Themed Mentoring

In themed mentoring, participants often play both the mentor and mentee roles. They navigate a creative and open environment where they can achieve business goals, share knowledge, and make connections.

Much has changed in the world of work and talent development over the last few months. Due to the COVID-19 pandemic, the modern workplace has seen an unprecedented shift in the number of people who are working from home. Most will likely continue to do so through the next year. Initially, companies put processes in place to support a virtual environment. They supplied remote employees with the necessary tools to do their jobs efficiently and effectively. Now that people have started to settle into their new working reality, Talent Development professionals are thinking about how to support and keep employees engaged longer term. Since remote work changes how our workforce collaborates, learns, and connects, companies are becoming innovative in how they respond to this changing environment. One innovation taking hold is themed mentoring.

Themed mentoring—also known as mentoring circles or group mentoring—is a people-focused approach to keeping employees connected, engaged, and productive. While themed mentoring programs have been around for some time, they now are gaining traction as a quick and simple way to offer mentoring to a broad audience. Mentoring in general is known to create measurable impact by dramatically increasing employee retention and satisfaction. This yields a large return on investment (ROI) for companies by reducing costs associated with employee turnover.

Like the traditional one-on-one mentoring style, themed mentoring enables participants to connect across departments, geographies, functions, and experience levels for personal and professional development. Although the format is more social than traditional mentoring, there still needs to be a primary purpose or strategy to guide the participants and help them set goals. In these programs, you still track metrics such as participation, satisfaction, and outcomes, but you may not track specific milestones or focus areas depending on the program objective.

Compared to traditional mentoring, there is a more fluid timeline and setup. Participants often play both the mentor and mentee roles. They navigate a creative and open environment where they can achieve business goals, share knowledge, and make connections. In more social formats, participation is voluntary and relationship length follows a natural flow. In other cases, such as in a leadership development program, you will have a more structured timeframe. Organizations also use themed mentoring as an easy-to-implement, timely resource to support a number of immediate needs. Some of these needs include supporting specific projects, providing structure to employee resource groups (ERGs), and as a social outlet. The flexibility around use cases, participation, timing, and roles allows for an autonomous environment while still providing governance boundaries.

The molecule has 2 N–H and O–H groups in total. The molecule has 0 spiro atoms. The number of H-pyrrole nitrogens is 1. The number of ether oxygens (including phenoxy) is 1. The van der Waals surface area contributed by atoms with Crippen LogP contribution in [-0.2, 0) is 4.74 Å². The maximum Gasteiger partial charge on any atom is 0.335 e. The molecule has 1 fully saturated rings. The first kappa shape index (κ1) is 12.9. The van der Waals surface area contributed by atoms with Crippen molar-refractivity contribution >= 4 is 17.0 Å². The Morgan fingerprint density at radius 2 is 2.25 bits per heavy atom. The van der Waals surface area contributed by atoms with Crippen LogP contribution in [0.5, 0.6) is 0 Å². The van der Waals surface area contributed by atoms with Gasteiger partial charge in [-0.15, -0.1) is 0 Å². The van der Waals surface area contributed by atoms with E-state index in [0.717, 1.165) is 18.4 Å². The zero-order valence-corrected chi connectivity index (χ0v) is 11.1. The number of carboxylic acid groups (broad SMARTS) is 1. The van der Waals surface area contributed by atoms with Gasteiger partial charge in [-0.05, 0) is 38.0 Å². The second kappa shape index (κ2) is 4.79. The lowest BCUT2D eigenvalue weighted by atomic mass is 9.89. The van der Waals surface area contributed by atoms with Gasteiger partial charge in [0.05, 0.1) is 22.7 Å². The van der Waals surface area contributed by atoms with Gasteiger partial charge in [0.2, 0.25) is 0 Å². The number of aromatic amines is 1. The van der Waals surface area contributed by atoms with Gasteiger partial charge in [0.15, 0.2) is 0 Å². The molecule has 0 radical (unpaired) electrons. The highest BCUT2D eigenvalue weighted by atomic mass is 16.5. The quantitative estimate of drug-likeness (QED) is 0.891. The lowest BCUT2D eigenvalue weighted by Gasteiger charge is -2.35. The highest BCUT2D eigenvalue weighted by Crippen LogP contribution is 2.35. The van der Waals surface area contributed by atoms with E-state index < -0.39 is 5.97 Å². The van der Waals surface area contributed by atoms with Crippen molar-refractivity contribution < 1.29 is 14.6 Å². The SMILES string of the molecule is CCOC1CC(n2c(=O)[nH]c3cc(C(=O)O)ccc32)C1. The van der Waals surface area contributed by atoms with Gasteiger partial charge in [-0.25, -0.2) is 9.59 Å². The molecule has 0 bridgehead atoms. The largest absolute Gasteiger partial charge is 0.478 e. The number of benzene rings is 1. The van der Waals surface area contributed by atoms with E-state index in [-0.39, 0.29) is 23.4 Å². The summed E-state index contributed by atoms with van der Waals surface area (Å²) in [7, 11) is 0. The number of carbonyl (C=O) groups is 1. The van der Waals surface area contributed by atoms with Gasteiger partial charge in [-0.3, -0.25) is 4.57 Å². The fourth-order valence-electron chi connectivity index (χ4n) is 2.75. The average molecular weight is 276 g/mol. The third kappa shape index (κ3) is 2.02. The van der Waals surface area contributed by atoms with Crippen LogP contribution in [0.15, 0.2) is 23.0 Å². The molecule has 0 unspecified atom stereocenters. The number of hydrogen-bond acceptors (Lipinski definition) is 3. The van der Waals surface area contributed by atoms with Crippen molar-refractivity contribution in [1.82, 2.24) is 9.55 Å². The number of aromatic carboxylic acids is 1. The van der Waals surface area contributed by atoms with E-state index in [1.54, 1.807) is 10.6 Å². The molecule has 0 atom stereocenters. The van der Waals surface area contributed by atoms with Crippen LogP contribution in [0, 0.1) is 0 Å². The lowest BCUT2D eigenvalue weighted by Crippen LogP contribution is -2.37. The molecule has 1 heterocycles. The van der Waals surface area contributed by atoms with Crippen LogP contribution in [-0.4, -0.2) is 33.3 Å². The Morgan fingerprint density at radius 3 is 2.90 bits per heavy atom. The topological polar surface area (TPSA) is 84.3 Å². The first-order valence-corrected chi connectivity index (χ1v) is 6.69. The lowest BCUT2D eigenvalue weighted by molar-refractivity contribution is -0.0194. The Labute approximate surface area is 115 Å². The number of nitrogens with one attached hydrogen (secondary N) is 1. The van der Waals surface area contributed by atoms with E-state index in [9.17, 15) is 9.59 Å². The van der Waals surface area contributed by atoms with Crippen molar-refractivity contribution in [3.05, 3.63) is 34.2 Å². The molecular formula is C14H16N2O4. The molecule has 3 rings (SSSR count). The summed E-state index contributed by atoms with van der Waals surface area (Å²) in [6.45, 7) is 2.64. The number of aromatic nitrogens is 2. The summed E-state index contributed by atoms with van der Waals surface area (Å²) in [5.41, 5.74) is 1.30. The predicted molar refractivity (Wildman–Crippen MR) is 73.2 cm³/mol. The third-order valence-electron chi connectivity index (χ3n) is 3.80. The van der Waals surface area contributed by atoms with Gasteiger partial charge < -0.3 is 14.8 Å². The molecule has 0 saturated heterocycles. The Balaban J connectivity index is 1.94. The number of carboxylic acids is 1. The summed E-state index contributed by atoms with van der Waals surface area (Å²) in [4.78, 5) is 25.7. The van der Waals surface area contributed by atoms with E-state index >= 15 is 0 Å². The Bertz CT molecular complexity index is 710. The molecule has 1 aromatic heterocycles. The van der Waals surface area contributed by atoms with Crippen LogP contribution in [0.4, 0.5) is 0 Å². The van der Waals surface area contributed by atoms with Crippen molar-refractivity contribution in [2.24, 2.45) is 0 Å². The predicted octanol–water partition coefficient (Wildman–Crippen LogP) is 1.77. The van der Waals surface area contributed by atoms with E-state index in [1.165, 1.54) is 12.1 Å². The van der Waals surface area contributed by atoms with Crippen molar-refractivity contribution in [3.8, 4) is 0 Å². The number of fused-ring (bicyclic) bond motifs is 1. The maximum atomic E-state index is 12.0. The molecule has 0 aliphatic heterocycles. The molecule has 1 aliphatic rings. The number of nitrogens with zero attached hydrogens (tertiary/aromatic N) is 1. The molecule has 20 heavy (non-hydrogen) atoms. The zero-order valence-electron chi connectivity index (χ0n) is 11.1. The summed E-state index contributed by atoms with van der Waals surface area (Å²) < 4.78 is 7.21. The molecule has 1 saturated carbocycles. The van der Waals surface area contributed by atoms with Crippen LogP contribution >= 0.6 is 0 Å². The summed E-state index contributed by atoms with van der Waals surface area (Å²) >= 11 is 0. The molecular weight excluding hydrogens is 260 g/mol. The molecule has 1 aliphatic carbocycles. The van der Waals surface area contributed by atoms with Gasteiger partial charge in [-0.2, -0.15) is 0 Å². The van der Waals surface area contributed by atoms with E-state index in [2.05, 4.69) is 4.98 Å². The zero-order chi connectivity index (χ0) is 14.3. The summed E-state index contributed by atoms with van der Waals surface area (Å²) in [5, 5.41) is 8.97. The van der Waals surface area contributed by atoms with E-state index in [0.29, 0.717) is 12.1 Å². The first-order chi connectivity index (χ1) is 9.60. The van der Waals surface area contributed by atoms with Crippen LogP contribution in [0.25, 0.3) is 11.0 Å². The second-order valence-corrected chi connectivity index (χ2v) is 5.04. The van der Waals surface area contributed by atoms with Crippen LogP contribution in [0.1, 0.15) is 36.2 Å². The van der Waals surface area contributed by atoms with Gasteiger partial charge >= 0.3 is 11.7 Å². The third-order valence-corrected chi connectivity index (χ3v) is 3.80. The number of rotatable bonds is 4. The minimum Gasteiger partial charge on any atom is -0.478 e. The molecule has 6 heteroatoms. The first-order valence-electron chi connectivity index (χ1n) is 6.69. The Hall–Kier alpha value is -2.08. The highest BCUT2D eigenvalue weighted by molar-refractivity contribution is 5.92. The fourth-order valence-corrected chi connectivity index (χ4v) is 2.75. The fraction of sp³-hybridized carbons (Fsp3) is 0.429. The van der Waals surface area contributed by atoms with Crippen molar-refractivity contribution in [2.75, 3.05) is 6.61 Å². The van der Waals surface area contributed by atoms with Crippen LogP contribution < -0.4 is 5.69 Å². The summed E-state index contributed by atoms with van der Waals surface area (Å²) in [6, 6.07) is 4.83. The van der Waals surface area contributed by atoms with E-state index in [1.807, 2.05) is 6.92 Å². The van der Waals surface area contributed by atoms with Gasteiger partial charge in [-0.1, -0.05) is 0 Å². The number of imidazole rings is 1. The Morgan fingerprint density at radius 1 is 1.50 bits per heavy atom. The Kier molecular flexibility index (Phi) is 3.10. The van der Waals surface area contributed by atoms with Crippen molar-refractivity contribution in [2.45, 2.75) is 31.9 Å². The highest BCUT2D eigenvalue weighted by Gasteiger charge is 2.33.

How to Implement Themed Mentoring

When implementing a themed mentoring program, first look at organizational objectives. The roles, timing, and participation naturally will vary based on organizational goals and whether your program is being used for professional development or social engagement. Ask your employees about their needs and align those to the program design. If employees request to feel more connected, you may consider themed mentoring around hobbies, ERGs, or other joint interests. If your employees request more professional development, you might consider themed mentoring topics around soft skills, functional expertise, or professional development resources.

Once you’ve determined the objective and structure of your program, you will need to recruit participants and encourage them to join. Explain why the program exists and how it fits into the company’s goals and culture. That will go a long way toward getting people excited about joining. Also, opening up the conversation for employees to request new group topics or focus areas will help build rapport and gain momentum. Once people are participating in themed mentoring, it’s important to constantly monitor progress and ask for feedback. Monitor engagement: how many participants are in each group, how satisfied are they with their group, what goals have they set up? Keep an eye on the program. Learning from the feedback will help your programs grow and contribute to a happier workforce.

Paul MacCartney is Chief Learning Officer at MentorcliQ, a mentoring software solution that helps organizations launch, support, and grow high-impact employee mentoring programs. The company’s approach drives employee participation and satisfaction through an engaging user experience and supporting training resources. The MentorcliQ system makes it easy to manage multiple mentoring and talent development programs from a single place.


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